With 8 diffusers your best bet is to place 6 of them on the front wall centered between your speakers in a 2 high x 3 wide pattern.  Place the remaining two panels on the side walls, one per wall. Have someone hold a mirror on the side wall and move it until you see the tweeter front he listening chair reflected in that mirror.  Center your panel on that exact spot.

The front wall cluster makes imaging possible and promotes depth that goes well past the wall itself.

The side wall units improve soundstage width, helping the image to float well outside the speakers location.

Adding rear wall units similar to the front wall cluster should square the performance of the front panels, in other words make them work 4 times better.

Of course any time you're just starting out with diffusion it is nice to make free standing panels by attaching legs so that you can move them around and experience the effects they make in different locations.

And remember that doing all four walls vs. a single wall would work not 4 times better but 64 times better.

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rayd
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Re: Placement Questions
Reply #1 - 01/22/14 at 10:45:49
 
This is an excellent read Steve! Thanks!
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Lonely Raven
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Re: Placement Questions
Reply #2 - 01/22/14 at 19:06:45
 

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And remember that doing all four walls vs. a single wall would work not 4 times better but 64 times better.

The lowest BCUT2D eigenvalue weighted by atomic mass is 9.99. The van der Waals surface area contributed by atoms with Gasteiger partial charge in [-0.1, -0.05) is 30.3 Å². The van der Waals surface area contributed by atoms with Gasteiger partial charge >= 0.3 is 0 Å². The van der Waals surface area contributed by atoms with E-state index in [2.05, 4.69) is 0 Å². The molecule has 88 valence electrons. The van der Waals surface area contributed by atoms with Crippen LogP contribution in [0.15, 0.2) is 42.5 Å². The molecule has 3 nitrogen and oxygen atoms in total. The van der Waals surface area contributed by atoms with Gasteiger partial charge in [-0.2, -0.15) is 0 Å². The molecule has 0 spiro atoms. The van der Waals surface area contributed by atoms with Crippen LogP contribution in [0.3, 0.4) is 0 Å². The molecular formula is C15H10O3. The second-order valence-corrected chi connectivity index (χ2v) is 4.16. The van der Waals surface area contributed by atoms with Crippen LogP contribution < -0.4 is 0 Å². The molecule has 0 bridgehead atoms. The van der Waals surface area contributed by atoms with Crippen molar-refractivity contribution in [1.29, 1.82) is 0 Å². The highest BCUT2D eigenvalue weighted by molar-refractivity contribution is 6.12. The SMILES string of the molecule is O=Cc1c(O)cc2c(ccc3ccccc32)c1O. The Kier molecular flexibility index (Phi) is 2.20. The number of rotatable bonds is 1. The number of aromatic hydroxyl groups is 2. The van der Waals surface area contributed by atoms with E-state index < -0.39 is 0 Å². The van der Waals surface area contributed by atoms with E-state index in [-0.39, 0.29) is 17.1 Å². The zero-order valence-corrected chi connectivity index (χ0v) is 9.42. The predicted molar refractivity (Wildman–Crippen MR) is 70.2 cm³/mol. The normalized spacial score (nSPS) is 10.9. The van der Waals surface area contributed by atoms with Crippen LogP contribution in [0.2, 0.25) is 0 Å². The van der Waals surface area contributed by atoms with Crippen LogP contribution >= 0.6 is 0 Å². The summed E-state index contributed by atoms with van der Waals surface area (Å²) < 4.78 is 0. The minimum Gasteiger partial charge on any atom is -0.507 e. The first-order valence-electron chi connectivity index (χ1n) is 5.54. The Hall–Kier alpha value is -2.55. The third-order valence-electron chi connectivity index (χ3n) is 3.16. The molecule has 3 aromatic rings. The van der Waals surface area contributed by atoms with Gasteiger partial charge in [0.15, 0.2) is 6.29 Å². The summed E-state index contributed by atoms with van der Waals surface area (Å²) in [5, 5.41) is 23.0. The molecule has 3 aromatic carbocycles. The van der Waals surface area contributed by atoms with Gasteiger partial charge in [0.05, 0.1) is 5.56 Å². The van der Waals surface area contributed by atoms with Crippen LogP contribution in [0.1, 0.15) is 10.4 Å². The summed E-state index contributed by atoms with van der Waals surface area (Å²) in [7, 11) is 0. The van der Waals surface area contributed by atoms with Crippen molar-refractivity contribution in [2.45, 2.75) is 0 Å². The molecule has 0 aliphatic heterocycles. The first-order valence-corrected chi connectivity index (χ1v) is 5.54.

This line really resonates with me. I've heard rooms with all 4 walls treated with diffusers and also absorbers to handle the lower frequencies. It's pretty amazing - besides the precise imaging, the surround sound like reverb that's in most recordings is amazing. And if the recording actually includes the natural room reverb picked up during the session, your brain actually picks up on that and you're transported there.
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Acetone
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Re: Placement Questions
Reply #3 - 12/04/14 at 22:48:39
 
Glad I found this forum....it has answered a few questions I've had recently.  Question: with diffusion on side walls and front back walls as Steve described...is there a need for diffusion treatment on the ceiling? If yes, what does it gain you?
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Lonely Raven
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Re: Placement Questions
Reply #4 - 12/05/14 at 17:15:58